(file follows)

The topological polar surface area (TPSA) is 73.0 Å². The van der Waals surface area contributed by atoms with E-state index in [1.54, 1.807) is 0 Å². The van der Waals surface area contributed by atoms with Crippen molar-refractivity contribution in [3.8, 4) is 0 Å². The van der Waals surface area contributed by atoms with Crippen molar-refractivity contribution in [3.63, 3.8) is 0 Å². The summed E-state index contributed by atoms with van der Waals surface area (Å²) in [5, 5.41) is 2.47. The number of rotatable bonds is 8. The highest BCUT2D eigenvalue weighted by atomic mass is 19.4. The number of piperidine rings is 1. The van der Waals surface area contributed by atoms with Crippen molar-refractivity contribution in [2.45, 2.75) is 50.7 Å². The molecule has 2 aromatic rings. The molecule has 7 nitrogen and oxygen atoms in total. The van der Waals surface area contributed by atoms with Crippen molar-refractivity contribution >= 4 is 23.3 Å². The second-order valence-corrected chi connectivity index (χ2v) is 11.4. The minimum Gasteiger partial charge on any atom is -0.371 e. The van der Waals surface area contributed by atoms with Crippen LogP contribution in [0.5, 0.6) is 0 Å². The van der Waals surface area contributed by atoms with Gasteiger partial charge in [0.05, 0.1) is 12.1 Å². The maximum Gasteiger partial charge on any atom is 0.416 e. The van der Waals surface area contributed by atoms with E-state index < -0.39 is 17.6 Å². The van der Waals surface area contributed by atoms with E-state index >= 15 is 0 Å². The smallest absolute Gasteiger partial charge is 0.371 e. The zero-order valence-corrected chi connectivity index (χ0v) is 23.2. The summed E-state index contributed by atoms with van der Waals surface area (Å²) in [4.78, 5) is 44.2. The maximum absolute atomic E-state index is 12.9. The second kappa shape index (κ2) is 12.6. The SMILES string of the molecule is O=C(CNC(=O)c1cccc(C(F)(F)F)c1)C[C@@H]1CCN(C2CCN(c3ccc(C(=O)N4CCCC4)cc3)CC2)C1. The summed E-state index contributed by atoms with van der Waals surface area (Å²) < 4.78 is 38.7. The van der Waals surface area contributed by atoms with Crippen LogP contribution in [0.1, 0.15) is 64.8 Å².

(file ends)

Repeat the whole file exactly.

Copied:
The topological polar surface area (TPSA) is 73.0 Å². The van der Waals surface area contributed by atoms with E-state index in [1.54, 1.807) is 0 Å². The van der Waals surface area contributed by atoms with Crippen molar-refractivity contribution in [3.8, 4) is 0 Å². The van der Waals surface area contributed by atoms with Crippen molar-refractivity contribution in [3.63, 3.8) is 0 Å². The summed E-state index contributed by atoms with van der Waals surface area (Å²) in [5, 5.41) is 2.47. The number of rotatable bonds is 8. The highest BCUT2D eigenvalue weighted by atomic mass is 19.4. The number of piperidine rings is 1. The van der Waals surface area contributed by atoms with Crippen molar-refractivity contribution in [2.45, 2.75) is 50.7 Å². The molecule has 2 aromatic rings. The molecule has 7 nitrogen and oxygen atoms in total. The van der Waals surface area contributed by atoms with Crippen molar-refractivity contribution >= 4 is 23.3 Å². The second-order valence-corrected chi connectivity index (χ2v) is 11.4. The minimum Gasteiger partial charge on any atom is -0.371 e. The van der Waals surface area contributed by atoms with Crippen LogP contribution in [0.5, 0.6) is 0 Å². The van der Waals surface area contributed by atoms with Gasteiger partial charge in [0.05, 0.1) is 12.1 Å². The maximum Gasteiger partial charge on any atom is 0.416 e. The van der Waals surface area contributed by atoms with E-state index < -0.39 is 17.6 Å². The van der Waals surface area contributed by atoms with E-state index >= 15 is 0 Å². The smallest absolute Gasteiger partial charge is 0.371 e. The zero-order valence-corrected chi connectivity index (χ0v) is 23.2. The summed E-state index contributed by atoms with van der Waals surface area (Å²) in [4.78, 5) is 44.2. The maximum absolute atomic E-state index is 12.9. The second kappa shape index (κ2) is 12.6. The SMILES string of the molecule is O=C(CNC(=O)c1cccc(C(F)(F)F)c1)C[C@@H]1CCN(C2CCN(c3ccc(C(=O)N4CCCC4)cc3)CC2)C1. The summed E-state index contributed by atoms with van der Waals surface area (Å²) < 4.78 is 38.7. The van der Waals surface area contributed by atoms with Crippen LogP contribution in [0.1, 0.15) is 64.8 Å².